NEW YORK, March 14, 2011 /PRNewswire-USNewswire/ -- The U.S. Fund for UNICEF is raising funds to help children in Japan impacted by the recent earthquake and tsunami. This is an unusual decision, as Japan is a donor to UNICEF, not a recipient of its assistance. However, due to the unprecedented nature of the epic disaster and its impact on children, resources are going to be critical in helping provide for the very unique needs of children. These may include health, development and protection and other needs that may have been compromised or disrupted in the wake of catastrophe.
USF has been quietly assessing the situation in Japan, holding off on appealing for donations until a plan was put into place to provide on-the-ground support to children in the worst-affected areas. Tomorrow, senior members of the UNICEF team based in Japan will go on an assessment to some of the worst-hit areas of Japan, and this will help inform decision making about where funds are most needed.
"The people of Japan have been unfailingly generous to UNICEF ….today is their time of need and it is a privilege to be able to show them the same generosity and empathy they have consistently provided to others in need," said Caryl Stern, President & CEO of the U.S. Fund for UNICEF. "No one is better at helping children in times of crisis than UNICEF. Sadly, we have more than 65 years of experience doing just that."
Headquartered in Tokyo, with several regional offices, the Japan Committee for UNICEF was established in 1955 to educate, advocate and raise funds in support of UNICEF. Japan Committee for UNICEF has a well-established network of relationships with private citizens, local NGOs, volunteers, schools and the business community. It is this very network that will be used to help identify children in need of support, and the best programs and approaches by which to make this possible.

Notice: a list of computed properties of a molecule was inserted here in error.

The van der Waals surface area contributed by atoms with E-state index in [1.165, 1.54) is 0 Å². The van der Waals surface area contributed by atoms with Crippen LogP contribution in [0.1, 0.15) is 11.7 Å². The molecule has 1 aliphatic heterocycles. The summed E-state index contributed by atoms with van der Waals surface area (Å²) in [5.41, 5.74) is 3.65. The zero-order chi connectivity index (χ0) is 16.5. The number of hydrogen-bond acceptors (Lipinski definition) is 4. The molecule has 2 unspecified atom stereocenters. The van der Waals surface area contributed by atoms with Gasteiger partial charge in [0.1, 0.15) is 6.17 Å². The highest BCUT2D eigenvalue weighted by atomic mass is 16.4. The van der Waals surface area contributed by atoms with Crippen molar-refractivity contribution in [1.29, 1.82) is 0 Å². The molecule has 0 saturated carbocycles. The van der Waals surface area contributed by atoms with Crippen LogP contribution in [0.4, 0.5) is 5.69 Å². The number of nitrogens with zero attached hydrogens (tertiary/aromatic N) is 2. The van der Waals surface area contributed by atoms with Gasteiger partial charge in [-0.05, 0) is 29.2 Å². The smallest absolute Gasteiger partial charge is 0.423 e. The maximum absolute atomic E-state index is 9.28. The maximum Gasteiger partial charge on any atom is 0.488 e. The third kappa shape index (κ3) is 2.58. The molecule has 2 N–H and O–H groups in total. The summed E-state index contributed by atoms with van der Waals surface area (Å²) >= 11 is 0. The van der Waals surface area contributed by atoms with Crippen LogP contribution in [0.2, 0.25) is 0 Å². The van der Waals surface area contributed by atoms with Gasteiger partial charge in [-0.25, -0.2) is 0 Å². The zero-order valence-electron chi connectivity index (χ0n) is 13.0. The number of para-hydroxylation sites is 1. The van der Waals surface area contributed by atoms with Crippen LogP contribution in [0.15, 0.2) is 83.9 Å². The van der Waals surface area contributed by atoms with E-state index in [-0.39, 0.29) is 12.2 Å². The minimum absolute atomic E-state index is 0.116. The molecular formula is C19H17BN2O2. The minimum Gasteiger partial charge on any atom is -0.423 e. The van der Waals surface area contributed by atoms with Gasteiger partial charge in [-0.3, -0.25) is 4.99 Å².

The government of Japan is also a close ally in UNICEF's work to save and improve children's lives, consistently among the organization's top donors to regular programs and emergency programs. In fact, UNICEF operates a separate office in Tokyo for fundraising and advocacy with the Japanese government. UNICEF's 60-year collaboration with Japan is one of the most significant in its history. UNICEF first provided powdered milk to Japanese children in 1949; Japan made its first contribution to the organization a year later.
UNICEF is the world's leading organization for children and has extensive experience in addressing the unique needs of children who have survived trauma related to natural and man-made crises.
How to help: For more information or to make a tax-deductible contribution please contact the U.S. Fund for UNICEF:
Toll free: 1-800-FOR-KIDS (1-800-367-5437)
Mail: 125 Maiden Lane, New York, NY 10016
As with any emergency, in the event that donations exceed anticipated needs, USF will redirect any excess funds to children in greatest need.
UNICEF has saved more children's lives than any other humanitarian organization in the world. Working in more than 150 countries, UNICEF provides children with health care, clean water, nutrition, education, emergency relief, and more. The U.S. Fund for UNICEF supports UNICEF's work through fundraising, advocacy, and education in the United States.
UNICEF is at the forefront of efforts to reduce child mortality worldwide. There has been substantial progress: the annual number of under-five deaths dropped from 13 million in 1990 to 8.8 million in 2008. But still, 22,000 children die each day from preventable causes. Our mission is to do whatever it takes to make that number zero by giving children the essentials for a safe and healthy childhood. For more information, visit www.unicefusa.org.
For additional information, please contact:
Kini Schoop, U.S. Fund for UNICEF, 212.922.2634, (m) 917.415.6508, email@example.com
Susannah Masur, U.S. Fund for UNICEF, 212.880.9146, (m) 646.428.5010, firstname.lastname@example.org
SOURCE U.S. Fund for UNICEF